Phil Adi Zufall
I moved to Frankfurt about 10 years ago. Back then, I worked at an ABS-CBN Affiliate in Cagayan de Oro, also doing Entertainment Events and frolicking with my Band, Nuncyspungen on the side.
After my show was canceled, I became restless but I wasn’t desperate about leaving. I am half German so that never posed a problem. I was comfortable back in CDO but I had a feeling that I wasn’t ready to settle yet, and knowing that I can always return, I just had to just see f I was missing out on anything.
Frankfurt is the finance and literature center of Europe. It’s a small, compact city with a great green to concrete ratio. We like to call it Mainhattan because of the river that runs through it, the Main. It’s not a bustling metropolis. We even call it the largest village in the world, but it is demure, clean and recently claimed the title of The World’s Most Sustainable City. I bike and everything is reachable in around 20min and the Döner around the corner is great, they still stack the meat traditionally, no frozen meat lollipop.
What do you do for a living?
I’m the CEO of Spartan Wombat UG, a Tech Consultancy. We develop soft and hardware as well as happily help others to do the same, concentrating on the Internet of Things. Our latest project is called Xoodo, an aquaponic kitchen appliance, a smart farm in the kitchen.
Is there a Filipino community there?
Yes, a large one, but very well integrated. We don’t have Pinoy areas, we’re all happily scattered all over. My mom being one in big wave of “guestworkers” in the medical field invited to Germany back in the early 70’s. As a child, we had small picnics but also grand getogethers. I remember celebrating Philippine Independence day in Mainz nearby. I break-dance with other Pinoy kids and the subsequent “roaring” applause gave me the first impression of the land I would eventually settle in as a 10 year old.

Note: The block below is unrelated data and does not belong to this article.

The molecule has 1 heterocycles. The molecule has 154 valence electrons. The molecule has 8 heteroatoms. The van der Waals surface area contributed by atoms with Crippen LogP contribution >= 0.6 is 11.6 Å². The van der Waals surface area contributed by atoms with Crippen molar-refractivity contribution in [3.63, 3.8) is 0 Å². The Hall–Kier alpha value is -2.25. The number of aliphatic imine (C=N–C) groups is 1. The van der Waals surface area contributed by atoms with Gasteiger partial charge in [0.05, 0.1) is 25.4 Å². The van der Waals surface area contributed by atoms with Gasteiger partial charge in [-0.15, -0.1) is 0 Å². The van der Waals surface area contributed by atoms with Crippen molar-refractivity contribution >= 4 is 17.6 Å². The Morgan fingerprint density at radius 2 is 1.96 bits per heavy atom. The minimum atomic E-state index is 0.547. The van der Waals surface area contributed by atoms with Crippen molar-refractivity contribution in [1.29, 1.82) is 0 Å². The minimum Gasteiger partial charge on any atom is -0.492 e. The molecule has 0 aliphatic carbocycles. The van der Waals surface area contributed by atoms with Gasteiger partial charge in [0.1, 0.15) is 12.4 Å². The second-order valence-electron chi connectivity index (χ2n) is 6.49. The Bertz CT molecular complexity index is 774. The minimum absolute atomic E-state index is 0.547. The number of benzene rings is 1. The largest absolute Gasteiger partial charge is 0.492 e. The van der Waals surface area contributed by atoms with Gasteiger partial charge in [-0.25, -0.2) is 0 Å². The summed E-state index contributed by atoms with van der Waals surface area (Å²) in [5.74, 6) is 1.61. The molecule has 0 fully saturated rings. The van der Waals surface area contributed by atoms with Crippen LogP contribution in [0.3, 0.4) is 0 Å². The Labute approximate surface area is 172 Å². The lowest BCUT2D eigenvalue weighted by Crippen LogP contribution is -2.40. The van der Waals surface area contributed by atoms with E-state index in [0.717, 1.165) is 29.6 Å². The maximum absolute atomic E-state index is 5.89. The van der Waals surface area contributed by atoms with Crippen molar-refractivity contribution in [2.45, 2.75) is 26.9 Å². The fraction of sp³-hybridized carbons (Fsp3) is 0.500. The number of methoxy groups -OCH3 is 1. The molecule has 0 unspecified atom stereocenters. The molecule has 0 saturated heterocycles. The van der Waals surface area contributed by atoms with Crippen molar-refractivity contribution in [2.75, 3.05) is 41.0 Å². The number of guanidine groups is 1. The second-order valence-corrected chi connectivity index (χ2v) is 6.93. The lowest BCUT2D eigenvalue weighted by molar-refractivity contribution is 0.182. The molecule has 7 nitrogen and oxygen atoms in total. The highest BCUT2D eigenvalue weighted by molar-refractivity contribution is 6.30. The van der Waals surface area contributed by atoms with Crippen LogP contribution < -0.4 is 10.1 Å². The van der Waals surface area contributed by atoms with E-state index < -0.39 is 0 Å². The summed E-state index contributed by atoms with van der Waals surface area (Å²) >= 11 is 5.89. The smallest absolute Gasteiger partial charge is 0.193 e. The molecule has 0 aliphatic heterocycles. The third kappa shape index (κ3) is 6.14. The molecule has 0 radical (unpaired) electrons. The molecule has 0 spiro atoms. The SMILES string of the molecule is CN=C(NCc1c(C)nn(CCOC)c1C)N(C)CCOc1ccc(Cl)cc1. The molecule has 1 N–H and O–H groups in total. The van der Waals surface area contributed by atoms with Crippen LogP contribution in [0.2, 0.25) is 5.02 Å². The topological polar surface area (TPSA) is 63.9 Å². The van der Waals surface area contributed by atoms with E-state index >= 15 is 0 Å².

Tell us about your life there?
Frankfurt is not a ‘nightlife’ kinda city, which, defensively at least, helps me do my job better. I bike everywhere I go. I tend to have meetings around the city all day, or just working on my Computer and/or tooling in the workshop.
I can fly or rail out to visit anyone in Europe anytime, due to its ideal location in the center of the continent. The Airport is just a Subway away, 20 minutes and is easily reachable from anywhere in Frankfurt. In Summer, most of us Frankfurters, pun intended, chill by the river. One riverbank is filled with museums end to end. (secret tip: the Städel Museum is the ‘little’ Louvre outside of the Louvre.) I visit a lot of music gigs and events, having the fortune of good friends that allow me to just swing by. The Culinary scene here is world renowned and has the most profitable high street in all of Germany. The sunsets are breathless for a landlocked city, with a nice little mountain sprawl of the Taunus acting as the dramatic backdrop. I live a very pragmatic life, and get by with a less-is-more kind of execution.Iit isn’t really a plus point to be ostentatious in Frankfurt although it is known to be as such as a common stereotype (not as bad as Munich though ;). I am lucky to have good friends and acquaintances; they make it all worthwhile here.
What cultural practices/behaviors have you acquired from your host country?
A lot, Im half german , half shepherd but I only bark in bisaya.
Your greeting to Filipino across the globe?
Drop By. There are no real selfie-worthy bucketlisty kinda things in Frankfurt and gladly so. Here, you actually spend time lying on the grass, watching the low profile cargo ships drifting slowly along the Main, and feeling like, no, knowing that, you are not missing out on anything.
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